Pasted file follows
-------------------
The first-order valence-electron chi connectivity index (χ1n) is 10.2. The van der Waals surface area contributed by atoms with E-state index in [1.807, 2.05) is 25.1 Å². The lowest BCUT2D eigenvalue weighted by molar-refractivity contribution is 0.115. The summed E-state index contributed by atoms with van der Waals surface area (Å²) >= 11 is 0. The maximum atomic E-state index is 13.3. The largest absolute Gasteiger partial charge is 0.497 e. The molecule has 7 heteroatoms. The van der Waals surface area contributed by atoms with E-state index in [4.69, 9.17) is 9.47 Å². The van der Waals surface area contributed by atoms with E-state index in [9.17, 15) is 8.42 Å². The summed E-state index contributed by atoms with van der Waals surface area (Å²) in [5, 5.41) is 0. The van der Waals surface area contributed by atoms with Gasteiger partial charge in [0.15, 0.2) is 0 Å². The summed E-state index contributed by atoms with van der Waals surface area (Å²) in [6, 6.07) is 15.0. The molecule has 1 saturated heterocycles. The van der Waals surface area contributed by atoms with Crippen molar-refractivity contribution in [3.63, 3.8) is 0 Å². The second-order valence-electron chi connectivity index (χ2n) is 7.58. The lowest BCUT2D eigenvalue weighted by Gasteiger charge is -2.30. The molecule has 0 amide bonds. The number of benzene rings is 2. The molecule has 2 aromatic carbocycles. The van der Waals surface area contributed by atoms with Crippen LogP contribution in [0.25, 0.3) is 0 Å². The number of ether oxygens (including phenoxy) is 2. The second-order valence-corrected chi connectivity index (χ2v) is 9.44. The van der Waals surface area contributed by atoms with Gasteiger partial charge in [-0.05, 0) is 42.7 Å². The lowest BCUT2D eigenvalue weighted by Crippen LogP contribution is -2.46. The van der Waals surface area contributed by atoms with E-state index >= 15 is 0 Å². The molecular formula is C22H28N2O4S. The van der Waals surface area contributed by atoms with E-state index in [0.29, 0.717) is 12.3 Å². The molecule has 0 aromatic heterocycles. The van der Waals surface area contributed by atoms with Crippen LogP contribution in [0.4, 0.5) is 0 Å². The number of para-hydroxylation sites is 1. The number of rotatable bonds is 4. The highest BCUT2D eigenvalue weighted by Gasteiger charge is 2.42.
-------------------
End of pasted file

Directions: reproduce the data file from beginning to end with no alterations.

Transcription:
The first-order valence-electron chi connectivity index (χ1n) is 10.2. The van der Waals surface area contributed by atoms with E-state index in [1.807, 2.05) is 25.1 Å². The lowest BCUT2D eigenvalue weighted by molar-refractivity contribution is 0.115. The summed E-state index contributed by atoms with van der Waals surface area (Å²) >= 11 is 0. The maximum atomic E-state index is 13.3. The largest absolute Gasteiger partial charge is 0.497 e. The molecule has 7 heteroatoms. The van der Waals surface area contributed by atoms with E-state index in [4.69, 9.17) is 9.47 Å². The van der Waals surface area contributed by atoms with E-state index in [9.17, 15) is 8.42 Å². The summed E-state index contributed by atoms with van der Waals surface area (Å²) in [5, 5.41) is 0. The van der Waals surface area contributed by atoms with Gasteiger partial charge in [0.15, 0.2) is 0 Å². The summed E-state index contributed by atoms with van der Waals surface area (Å²) in [6, 6.07) is 15.0. The molecule has 1 saturated heterocycles. The van der Waals surface area contributed by atoms with Crippen molar-refractivity contribution in [3.63, 3.8) is 0 Å². The second-order valence-electron chi connectivity index (χ2n) is 7.58. The lowest BCUT2D eigenvalue weighted by Gasteiger charge is -2.30. The molecule has 0 amide bonds. The number of benzene rings is 2. The molecule has 2 aromatic carbocycles. The van der Waals surface area contributed by atoms with Crippen LogP contribution in [0.25, 0.3) is 0 Å². The number of ether oxygens (including phenoxy) is 2. The second-order valence-corrected chi connectivity index (χ2v) is 9.44. The van der Waals surface area contributed by atoms with Gasteiger partial charge in [-0.05, 0) is 42.7 Å². The lowest BCUT2D eigenvalue weighted by Crippen LogP contribution is -2.46. The van der Waals surface area contributed by atoms with E-state index >= 15 is 0 Å². The molecular formula is C22H28N2O4S. The van der Waals surface area contributed by atoms with E-state index in [0.29, 0.717) is 12.3 Å². The molecule has 0 aromatic heterocycles. The van der Waals surface area contributed by atoms with Crippen LogP contribution in [0.4, 0.5) is 0 Å². The number of para-hydroxylation sites is 1. The number of rotatable bonds is 4. The highest BCUT2D eigenvalue weighted by Gasteiger charge is 2.42.